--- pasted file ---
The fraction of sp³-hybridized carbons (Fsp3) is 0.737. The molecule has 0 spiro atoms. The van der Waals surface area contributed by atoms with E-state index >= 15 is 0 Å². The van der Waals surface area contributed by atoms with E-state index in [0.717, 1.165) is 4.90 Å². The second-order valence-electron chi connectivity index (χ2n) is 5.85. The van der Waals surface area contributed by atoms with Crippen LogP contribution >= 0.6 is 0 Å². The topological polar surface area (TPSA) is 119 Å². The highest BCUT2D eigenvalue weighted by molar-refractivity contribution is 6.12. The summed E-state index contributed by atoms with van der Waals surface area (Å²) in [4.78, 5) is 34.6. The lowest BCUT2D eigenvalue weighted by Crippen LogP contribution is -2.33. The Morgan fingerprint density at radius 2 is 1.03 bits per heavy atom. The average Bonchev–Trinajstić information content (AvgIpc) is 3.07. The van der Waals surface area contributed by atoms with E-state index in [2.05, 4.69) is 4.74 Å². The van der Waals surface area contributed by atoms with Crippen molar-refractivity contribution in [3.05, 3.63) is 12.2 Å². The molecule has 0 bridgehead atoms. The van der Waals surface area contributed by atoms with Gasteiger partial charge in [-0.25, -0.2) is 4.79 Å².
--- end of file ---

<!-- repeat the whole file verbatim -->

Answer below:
The fraction of sp³-hybridized carbons (Fsp3) is 0.737. The molecule has 0 spiro atoms. The van der Waals surface area contributed by atoms with E-state index >= 15 is 0 Å². The van der Waals surface area contributed by atoms with E-state index in [0.717, 1.165) is 4.90 Å². The second-order valence-electron chi connectivity index (χ2n) is 5.85. The van der Waals surface area contributed by atoms with Crippen LogP contribution >= 0.6 is 0 Å². The topological polar surface area (TPSA) is 119 Å². The highest BCUT2D eigenvalue weighted by molar-refractivity contribution is 6.12. The summed E-state index contributed by atoms with van der Waals surface area (Å²) in [4.78, 5) is 34.6. The lowest BCUT2D eigenvalue weighted by Crippen LogP contribution is -2.33. The Morgan fingerprint density at radius 2 is 1.03 bits per heavy atom. The average Bonchev–Trinajstić information content (AvgIpc) is 3.07. The van der Waals surface area contributed by atoms with E-state index in [2.05, 4.69) is 4.74 Å². The van der Waals surface area contributed by atoms with Crippen molar-refractivity contribution in [3.05, 3.63) is 12.2 Å². The molecule has 0 bridgehead atoms. The van der Waals surface area contributed by atoms with Gasteiger partial charge in [-0.25, -0.2) is 4.79 Å².